Behavioral Risk Factor Surveillance System
In the United States:
are interviewed by BRFSS each year.
data was collected by cell phone.
are covered by BRFSS surveys.
participated in the 2020 BRFSS.
BRFSS is the largest ongoing telephone health survey in the world. For most states, BRFSS is the only source of state data on adult health and health risk behaviors. It gives communities, states, and federal agencies information they need to plan public health programs and other activities at local, state, and national levels.
In addition to the core surveys, states can use optional modules (sets of questions) on about 30 other specific topics, such as memory loss, depression, disease screenings, and vaccinations. States can also add their own questions to meet their specific needs. All states use the same data collection protocol on the core and module sections of the survey. This consistency allows public health professionals to compare data between states or local areas.
As part of CDC’s campaign to modernize the way health information is collected, processed, and analyzed, BRFSS has been studying the use of the web, mailing addresses, texting, and other strategies to reach potential survey participants. BRFSS shares the results of these studies with state partners during yearly meetings. Preliminary findings suggest future methods may supplement the data being collected each year—and that the telephone-based survey used today still is reliable and useful.
For the 2022 data collection year, BRFSS offered two optional modules that help address the agency-wide campaign to promote health equity. Forty-two US states are including the Social Determinants and Health Equity Module in their survey, which collects data on topics such as employment and economic stability, food and housing insecurity, transportation, access to health care, and more. Also, 27 states are including the BRFSS Reactions to Race module in the 2022 BRFSS survey, which asks participants about how often they think about their race, how they are treated based on it, and physical symptoms they may experience.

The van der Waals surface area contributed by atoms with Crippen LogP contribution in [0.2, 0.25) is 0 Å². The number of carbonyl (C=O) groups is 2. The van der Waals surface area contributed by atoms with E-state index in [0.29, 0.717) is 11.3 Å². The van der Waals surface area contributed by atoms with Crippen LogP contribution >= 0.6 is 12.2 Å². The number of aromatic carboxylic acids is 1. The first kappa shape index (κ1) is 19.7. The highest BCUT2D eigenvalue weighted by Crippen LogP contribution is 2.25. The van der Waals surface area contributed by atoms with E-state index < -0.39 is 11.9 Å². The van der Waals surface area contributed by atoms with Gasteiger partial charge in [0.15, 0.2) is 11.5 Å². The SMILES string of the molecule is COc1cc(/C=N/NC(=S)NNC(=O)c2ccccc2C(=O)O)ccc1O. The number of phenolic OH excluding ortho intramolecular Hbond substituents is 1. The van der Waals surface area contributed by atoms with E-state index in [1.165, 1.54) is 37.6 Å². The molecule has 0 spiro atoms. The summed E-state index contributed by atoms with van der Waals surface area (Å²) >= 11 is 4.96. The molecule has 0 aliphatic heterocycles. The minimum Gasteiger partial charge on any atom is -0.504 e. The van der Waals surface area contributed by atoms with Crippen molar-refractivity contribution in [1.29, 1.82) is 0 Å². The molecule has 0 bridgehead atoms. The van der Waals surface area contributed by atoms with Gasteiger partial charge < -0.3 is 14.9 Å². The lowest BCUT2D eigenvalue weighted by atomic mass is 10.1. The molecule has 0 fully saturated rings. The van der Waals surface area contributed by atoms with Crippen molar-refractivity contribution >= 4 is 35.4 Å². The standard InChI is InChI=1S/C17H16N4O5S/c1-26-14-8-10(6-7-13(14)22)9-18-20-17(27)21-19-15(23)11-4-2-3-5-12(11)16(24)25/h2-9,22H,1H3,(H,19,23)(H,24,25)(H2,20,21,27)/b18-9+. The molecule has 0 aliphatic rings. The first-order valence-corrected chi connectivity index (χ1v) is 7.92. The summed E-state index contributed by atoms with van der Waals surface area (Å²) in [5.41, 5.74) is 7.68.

CDC works to ensure the success of BRFSS by giving states the support they need to administer their questions and analyze data correctly and consistently. To ensure high-quality BRFSS data, CDC processes survey data, produces monthly and annual data quality reports, and trains state BRFSS coordinators and their staff.
CDC also provides training to public health professionals and researchers working at state, territorial, and local levels in the United States and across the world. Nearly a dozen other countries have asked for technical help to set up similar surveillance systems.
Each year, CDC holds a BRFSS meeting that includes training on key skills like survey design, computer-assisted telephone interviewing data collection, and research techniques. This event also gives state BRFSS coordinators a chance to share experiences and discuss public health surveillance needs.